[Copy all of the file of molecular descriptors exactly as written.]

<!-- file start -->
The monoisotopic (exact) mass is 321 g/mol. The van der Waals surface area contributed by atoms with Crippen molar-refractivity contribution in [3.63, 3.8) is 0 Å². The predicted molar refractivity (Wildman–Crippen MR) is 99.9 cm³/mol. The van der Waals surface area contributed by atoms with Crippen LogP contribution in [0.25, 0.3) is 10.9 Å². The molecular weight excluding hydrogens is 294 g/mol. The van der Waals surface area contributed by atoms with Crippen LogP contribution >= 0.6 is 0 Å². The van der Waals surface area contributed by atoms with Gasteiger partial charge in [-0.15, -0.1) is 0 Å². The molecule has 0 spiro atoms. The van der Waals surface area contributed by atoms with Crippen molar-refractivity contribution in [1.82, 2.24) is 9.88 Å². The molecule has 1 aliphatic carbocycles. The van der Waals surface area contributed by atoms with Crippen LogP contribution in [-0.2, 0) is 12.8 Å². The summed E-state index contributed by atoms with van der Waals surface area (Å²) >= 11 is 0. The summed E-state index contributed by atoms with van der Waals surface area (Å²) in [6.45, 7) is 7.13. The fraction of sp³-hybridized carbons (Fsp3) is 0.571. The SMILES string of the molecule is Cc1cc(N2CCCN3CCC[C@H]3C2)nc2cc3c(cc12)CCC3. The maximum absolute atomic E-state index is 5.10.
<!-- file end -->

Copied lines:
The monoisotopic (exact) mass is 321 g/mol. The van der Waals surface area contributed by atoms with Crippen molar-refractivity contribution in [3.63, 3.8) is 0 Å². The predicted molar refractivity (Wildman–Crippen MR) is 99.9 cm³/mol. The van der Waals surface area contributed by atoms with Crippen LogP contribution in [0.25, 0.3) is 10.9 Å². The molecular weight excluding hydrogens is 294 g/mol. The van der Waals surface area contributed by atoms with Crippen LogP contribution >= 0.6 is 0 Å². The van der Waals surface area contributed by atoms with Gasteiger partial charge in [-0.15, -0.1) is 0 Å². The molecule has 0 spiro atoms. The van der Waals surface area contributed by atoms with Crippen molar-refractivity contribution in [1.82, 2.24) is 9.88 Å². The molecule has 1 aliphatic carbocycles. The van der Waals surface area contributed by atoms with Crippen LogP contribution in [-0.2, 0) is 12.8 Å². The summed E-state index contributed by atoms with van der Waals surface area (Å²) >= 11 is 0. The summed E-state index contributed by atoms with van der Waals surface area (Å²) in [6.45, 7) is 7.13. The fraction of sp³-hybridized carbons (Fsp3) is 0.571. The SMILES string of the molecule is Cc1cc(N2CCCN3CCC[C@H]3C2)nc2cc3c(cc12)CCC3. The maximum absolute atomic E-state index is 5.10.